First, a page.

2016 has been a tough year for content marketers, as the sheer volume of output continues to grow and reaching the right audience becomes increasingly competitive. The golden yardsticks of successful online marketing are the number of views, shares and links each article generates, but recent studies suggest that around half of the web’s content receives next to no meaningful engagement.

With the majority of output simply contributing to the Internet’s background noise, writers need every edge they can get to compete with the content marketing heavyweights. If you’re a writer, you know what reads well and a robot won’t be able to tell you how to write engaging copy, but there are some vital parts of the process that you can safely offload to an automated program, leaving you to focus on the creative side of things.

Here’s a brief rundown of the tools we use to give our content that extra polish and ensure it has the best chance of getting seen.


Are you trying to answer a question that no-one’s asking? Make sure you’re choosing keywords that are likely to generate results by running them past this handsome bearded gentleman. You’ll then be presented with hundreds of actual Google searches which contain your keywords (think of this tool as a giant, automated Google autocomplete).

This is a great way to identify niches for content; once you’ve identified a good topic for your keywords (such as “content writing tools”) try running a Google search for commonly-asked queries, and if no compelling answers are returned you’ve found a gap in the market for your next piece.

You can find out more about how to use AnswerThePublic.com here.

CoSchedule Headline Analyzer

Your title is your sales pitch - you’ve gotta get them reading before anything else, and this handy little headline analyser makes it easy to tell the good titles from the bad and the ugly. A little common sense is necessary, as it’s possible to get carried away trying to “game” a high score; “How to Be Actually Awesome Sandwiches Every Day” gets you a top-notch headline score, but clearly doesn’t make any sense. Here you can see the process I took to refine an initial topic title into a more balanced, click-worthy headline (my initial idea is at the bottom):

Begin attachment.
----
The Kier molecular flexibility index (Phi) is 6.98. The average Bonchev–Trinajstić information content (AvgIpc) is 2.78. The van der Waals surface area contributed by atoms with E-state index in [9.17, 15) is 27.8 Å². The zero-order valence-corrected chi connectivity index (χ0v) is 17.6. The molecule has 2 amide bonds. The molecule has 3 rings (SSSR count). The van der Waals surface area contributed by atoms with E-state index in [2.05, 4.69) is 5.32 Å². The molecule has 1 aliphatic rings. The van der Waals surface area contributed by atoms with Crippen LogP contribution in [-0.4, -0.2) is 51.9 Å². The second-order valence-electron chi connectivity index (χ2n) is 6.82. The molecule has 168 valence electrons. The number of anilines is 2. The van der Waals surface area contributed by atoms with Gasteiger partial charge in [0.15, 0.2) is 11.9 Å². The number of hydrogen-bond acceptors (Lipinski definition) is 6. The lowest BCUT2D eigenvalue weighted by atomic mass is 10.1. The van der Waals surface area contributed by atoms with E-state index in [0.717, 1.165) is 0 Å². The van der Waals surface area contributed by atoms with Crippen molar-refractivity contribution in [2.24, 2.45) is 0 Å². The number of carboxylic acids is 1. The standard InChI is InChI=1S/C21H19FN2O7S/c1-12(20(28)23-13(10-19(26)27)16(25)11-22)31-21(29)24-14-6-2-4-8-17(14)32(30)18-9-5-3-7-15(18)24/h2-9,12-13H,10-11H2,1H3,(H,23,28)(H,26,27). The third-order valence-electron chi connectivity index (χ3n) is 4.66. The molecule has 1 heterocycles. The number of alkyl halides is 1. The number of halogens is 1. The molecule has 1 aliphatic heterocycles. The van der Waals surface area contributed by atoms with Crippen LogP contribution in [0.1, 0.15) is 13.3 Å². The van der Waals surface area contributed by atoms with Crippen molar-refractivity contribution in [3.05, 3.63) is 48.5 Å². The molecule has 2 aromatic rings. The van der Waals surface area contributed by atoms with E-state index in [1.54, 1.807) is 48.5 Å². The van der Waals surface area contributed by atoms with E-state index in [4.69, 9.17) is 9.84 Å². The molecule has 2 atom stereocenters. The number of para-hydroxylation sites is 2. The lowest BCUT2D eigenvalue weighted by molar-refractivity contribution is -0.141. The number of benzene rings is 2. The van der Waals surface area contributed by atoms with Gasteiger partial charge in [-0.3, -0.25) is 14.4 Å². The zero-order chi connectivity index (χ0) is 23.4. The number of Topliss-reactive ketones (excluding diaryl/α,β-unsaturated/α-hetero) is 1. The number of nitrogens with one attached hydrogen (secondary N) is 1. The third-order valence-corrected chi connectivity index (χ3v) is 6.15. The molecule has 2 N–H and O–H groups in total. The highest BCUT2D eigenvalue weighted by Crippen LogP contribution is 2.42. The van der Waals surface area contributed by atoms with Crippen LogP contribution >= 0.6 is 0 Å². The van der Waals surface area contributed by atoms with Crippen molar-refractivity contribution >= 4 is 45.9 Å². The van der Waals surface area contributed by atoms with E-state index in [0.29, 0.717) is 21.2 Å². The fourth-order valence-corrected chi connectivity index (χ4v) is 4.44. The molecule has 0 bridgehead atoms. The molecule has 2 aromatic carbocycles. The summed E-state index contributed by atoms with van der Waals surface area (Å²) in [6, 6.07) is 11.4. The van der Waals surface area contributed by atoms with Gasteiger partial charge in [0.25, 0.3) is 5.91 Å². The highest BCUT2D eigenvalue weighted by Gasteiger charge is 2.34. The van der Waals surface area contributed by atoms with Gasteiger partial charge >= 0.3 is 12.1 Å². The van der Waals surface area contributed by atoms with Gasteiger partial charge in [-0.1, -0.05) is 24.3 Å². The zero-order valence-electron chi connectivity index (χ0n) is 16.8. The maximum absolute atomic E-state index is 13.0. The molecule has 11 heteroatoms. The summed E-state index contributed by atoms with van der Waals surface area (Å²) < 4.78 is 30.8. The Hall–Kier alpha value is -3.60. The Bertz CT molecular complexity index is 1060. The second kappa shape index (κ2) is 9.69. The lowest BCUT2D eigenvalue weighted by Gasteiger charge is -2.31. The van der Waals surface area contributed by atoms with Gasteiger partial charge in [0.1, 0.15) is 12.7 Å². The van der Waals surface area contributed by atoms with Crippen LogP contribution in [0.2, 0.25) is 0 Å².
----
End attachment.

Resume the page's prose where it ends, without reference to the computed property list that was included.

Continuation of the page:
By using more emotionally engaging words and changing the article type into a defined list, I’ve been able to add a bit more sparkle to the title without changing the meaning. The analyser gives useful feedback on how your score has been generated, suggesting additional word types and article formats to incorporate. For example, “How To” and list-type articles score higher than generic titles, and using a mix of “word types” (uncommon, common, power and emotional) makes for a better score.

Don’t get hung up trying for a perfect score when using this tool, though. Just find ways to make your headline that little bit snappier. This tool also displays your title as it will appear in search engine result pages (SERPs), so you can check that your headline’s meaning isn’t lost to truncation (although this currently only shows how it’s displayed on desktop, not tablet or mobile).


Although there is a premium version with more advanced features, Grammarly’s free grammar checker is a godsend, amazingly effective at picking up (and explaining) linguistic sins. Where Microsoft Word simply tell you there’s a “fragment which needs revising”, Grammarly will explain the error in detail and suggest how to remedy it. The extension for Google Chrome also allows you to check all your browser-based writing, be that emails or tweets. Google Docs isn’t yet supported, but this is in the pipeline.


Nothing kills a sentence’s flow like repeating the same word over and over (and over) again, so if you’re stuck for a synonym, head over to Thesaurus.com for ideas (no, it isn’t cheating). This also works really well in conjunction with WordCounter.com, which identifies the most commonly-used terms in your article.

Remember, seeking the perfect keyword density is a bit of a myth in the SEO world, and it’s far better to incorporate a range of key phrases and related terms that all point to the same topic (what Google calls “latent semantic indexing”, or LSI).


Okay, so “Google” isn’t a particularly helpful tool in itself, but they do offer some really, really handy bits of kit. For example, Google Trends is a great way to identify hot topics for content (and a well-placed Google Trends graph also provides a useful way of illustrating points in your articles). As you can see, searches for “content writer” have consistently increased over the past five years, illustrating the growing demand for professional quality content.

You can also skip the many third-party tools which promise to help you identify useful LSI phrases, and instead just check out the “Searches Related To” section at the bottom of a Google search.

Getting your content seen

Of course, writing the content is only half the battle; if you want it to be read, you need to amplify it, but developing relationships with authoritative websites is one of the most challenging aspects any content marketing agency faces.

If you’ve got quality content but are struggling to get it seen by the right people, check out our content marketing outreach guide to get you started.


By Magnus Linklater, managing director at Bespoke Digital


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